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Pie Crust

Posted by Jeanne on September 6, 2009

There are many people who think I am incredibly talented in the baking department because I make my own pie crust.  This is not true.

What I am is incredibly lazy about going to the grocery store.  I hate the store – Naomi and I always used to shop together and going alone isn’t the same. And I usually have the things to make pie crust around (butter, water, flour) but I don’t usually have prepared pie crust.  So I make it.

I use the recipe in Staff Meals from Chanterelle, by David Waltuck and Melicia Phillips (Workman Publishing Company, 2000), with slight modifications (my modifications appear in parentheses and italics).

***

Pastry Dough – makes enough for two 9-inch single crust pies or one double-crust pie.

3 cups all-purpose flour (2 cups of regular flour and one cup whole wheat)

Pinch of coarse (kosher) salt

1 cup (2 sticks) very cold unsalted butter, cut into small pieces

1/2 to 3/4 cup ice water

(1/4 cup sugar if you want the dough to be very sweet on its own, outside of your filling)

1. Combine the flour and salt in a food processor (see Notes) and pulse several times just to mix.  Sprinkle the pieces of butter over the mixture and pulse the machine untilt he butter gives the flour a mealy texture.

2. With the machine running, drizzle in the water through the feed tube, starting with 1/2 cup, then pulse just until the water is incorporated.  The dough should be moist enoguht o form a ball but not be sticky.  If the mixture seems dry, add more water, a tablespoon at a time.  Divide the pastry in half and press into two flat disks, wrap them separately in plastic, and refrigerate for at least 1 hour before using (see Notes).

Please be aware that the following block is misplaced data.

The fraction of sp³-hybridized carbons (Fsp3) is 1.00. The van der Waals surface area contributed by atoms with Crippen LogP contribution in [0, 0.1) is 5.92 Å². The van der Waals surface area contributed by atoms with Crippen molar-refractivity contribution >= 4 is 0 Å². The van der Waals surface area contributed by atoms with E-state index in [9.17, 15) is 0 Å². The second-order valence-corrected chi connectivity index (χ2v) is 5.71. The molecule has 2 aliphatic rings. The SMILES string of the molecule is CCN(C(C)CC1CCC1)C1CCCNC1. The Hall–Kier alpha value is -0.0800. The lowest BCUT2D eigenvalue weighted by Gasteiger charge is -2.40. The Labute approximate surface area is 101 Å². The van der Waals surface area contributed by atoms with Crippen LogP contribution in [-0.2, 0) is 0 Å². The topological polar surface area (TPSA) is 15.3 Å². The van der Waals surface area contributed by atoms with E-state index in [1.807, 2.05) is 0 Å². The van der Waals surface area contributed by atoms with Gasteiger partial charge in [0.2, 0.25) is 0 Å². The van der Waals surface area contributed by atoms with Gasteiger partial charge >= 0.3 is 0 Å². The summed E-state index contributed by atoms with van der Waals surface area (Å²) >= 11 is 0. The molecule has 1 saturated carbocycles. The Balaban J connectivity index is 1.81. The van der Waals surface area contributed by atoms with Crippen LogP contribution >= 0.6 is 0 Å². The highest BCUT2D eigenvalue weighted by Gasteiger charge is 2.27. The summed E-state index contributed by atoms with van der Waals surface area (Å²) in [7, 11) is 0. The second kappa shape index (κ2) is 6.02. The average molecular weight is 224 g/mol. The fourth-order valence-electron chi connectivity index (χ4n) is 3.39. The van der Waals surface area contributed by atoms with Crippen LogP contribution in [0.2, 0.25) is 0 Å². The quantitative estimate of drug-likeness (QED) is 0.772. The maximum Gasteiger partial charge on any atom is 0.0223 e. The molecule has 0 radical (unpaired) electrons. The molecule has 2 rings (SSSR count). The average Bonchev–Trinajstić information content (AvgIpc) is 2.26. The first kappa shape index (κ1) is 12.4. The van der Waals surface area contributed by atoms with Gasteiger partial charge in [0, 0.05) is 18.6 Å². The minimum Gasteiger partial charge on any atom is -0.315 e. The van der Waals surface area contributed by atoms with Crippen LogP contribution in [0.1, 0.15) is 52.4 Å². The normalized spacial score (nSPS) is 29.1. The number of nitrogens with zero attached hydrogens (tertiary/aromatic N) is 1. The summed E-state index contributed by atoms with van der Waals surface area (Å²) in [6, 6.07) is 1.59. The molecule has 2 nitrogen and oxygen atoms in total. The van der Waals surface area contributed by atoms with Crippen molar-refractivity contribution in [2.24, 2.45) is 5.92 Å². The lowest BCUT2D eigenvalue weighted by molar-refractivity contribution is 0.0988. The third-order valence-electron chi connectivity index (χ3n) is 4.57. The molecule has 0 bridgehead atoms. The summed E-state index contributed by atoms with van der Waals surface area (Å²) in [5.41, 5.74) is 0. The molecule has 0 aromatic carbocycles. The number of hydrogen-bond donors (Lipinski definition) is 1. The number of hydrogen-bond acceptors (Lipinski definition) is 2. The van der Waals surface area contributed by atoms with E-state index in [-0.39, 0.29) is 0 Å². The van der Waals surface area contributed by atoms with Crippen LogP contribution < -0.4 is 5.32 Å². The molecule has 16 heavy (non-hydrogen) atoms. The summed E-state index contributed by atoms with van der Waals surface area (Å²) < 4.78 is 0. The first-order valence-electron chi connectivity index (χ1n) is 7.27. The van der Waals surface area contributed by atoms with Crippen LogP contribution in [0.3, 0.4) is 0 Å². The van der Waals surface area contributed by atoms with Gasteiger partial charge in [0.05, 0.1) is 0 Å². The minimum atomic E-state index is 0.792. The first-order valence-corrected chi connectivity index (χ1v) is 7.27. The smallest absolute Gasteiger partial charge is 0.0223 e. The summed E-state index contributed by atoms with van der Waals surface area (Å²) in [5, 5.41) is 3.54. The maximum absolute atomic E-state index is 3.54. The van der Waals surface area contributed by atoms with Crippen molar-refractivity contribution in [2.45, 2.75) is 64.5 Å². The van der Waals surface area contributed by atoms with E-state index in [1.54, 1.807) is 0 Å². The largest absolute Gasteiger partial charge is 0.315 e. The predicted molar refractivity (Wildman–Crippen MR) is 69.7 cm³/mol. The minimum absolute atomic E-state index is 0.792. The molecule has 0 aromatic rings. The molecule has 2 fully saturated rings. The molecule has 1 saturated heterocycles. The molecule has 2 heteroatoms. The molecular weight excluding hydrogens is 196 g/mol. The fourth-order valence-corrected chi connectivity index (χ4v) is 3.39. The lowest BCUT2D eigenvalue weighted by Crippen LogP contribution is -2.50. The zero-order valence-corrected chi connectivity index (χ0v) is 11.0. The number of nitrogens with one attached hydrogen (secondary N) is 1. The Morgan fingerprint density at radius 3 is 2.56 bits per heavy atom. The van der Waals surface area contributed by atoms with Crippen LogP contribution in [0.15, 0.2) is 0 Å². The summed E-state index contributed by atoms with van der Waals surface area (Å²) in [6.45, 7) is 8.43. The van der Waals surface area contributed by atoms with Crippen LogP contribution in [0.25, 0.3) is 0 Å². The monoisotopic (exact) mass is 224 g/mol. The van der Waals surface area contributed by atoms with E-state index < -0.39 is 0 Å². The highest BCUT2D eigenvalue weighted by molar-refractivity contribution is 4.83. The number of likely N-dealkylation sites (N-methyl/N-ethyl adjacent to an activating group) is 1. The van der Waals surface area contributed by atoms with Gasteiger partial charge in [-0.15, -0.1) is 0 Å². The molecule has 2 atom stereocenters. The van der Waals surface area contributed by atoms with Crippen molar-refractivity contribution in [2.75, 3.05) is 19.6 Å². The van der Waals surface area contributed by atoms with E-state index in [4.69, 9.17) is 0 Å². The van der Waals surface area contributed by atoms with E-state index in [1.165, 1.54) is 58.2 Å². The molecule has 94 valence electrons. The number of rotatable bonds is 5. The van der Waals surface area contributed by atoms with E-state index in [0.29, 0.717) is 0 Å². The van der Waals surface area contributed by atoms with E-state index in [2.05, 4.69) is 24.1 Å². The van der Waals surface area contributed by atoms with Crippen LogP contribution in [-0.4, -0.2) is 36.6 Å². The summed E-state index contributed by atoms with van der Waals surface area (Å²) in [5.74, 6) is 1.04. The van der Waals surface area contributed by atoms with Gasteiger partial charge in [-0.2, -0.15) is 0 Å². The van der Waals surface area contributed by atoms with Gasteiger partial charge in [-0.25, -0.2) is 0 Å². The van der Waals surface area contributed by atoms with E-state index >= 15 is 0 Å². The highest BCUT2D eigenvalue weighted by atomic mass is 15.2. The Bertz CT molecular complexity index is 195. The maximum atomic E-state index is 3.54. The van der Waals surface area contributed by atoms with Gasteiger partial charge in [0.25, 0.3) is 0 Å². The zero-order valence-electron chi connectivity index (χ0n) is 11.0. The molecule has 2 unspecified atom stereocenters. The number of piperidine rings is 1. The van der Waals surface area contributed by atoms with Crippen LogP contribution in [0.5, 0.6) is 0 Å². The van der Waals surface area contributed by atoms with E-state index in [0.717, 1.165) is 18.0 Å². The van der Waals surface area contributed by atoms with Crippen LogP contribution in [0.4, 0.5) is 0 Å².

Notes:  The pastry can also be made by hand, as follows:  Whisk the flour and salt in a large bowl to mix, then cut in the butter, using a pastry blender or two knives, until the mixture resembles coarse meal.  Sprinkle 1/2 cup of the water over the mixture and toss with a fork to mix.  Use your hands to test a small portion of the dough; it should hold together but not be sticky.  Add more water if necessary, a tablespoon at a time.  Form, wrap, and refrigerate as directed above.  The dough may be refrigerated for 2 to 3 days, and frozen for up to 3 months.

***

See?  Easy.

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4 Responses to “Pie Crust”

  1. […] Pie Crust […]

  2. der schatten said

    I am exceptionally pleased you started a cooking blog…your pics always look tasty. And, lobster = hissing mess.

  3. […] batch pie […]

  4. […] with this dough, or the dough in the book Ratio.  Make a filling.  Try […]

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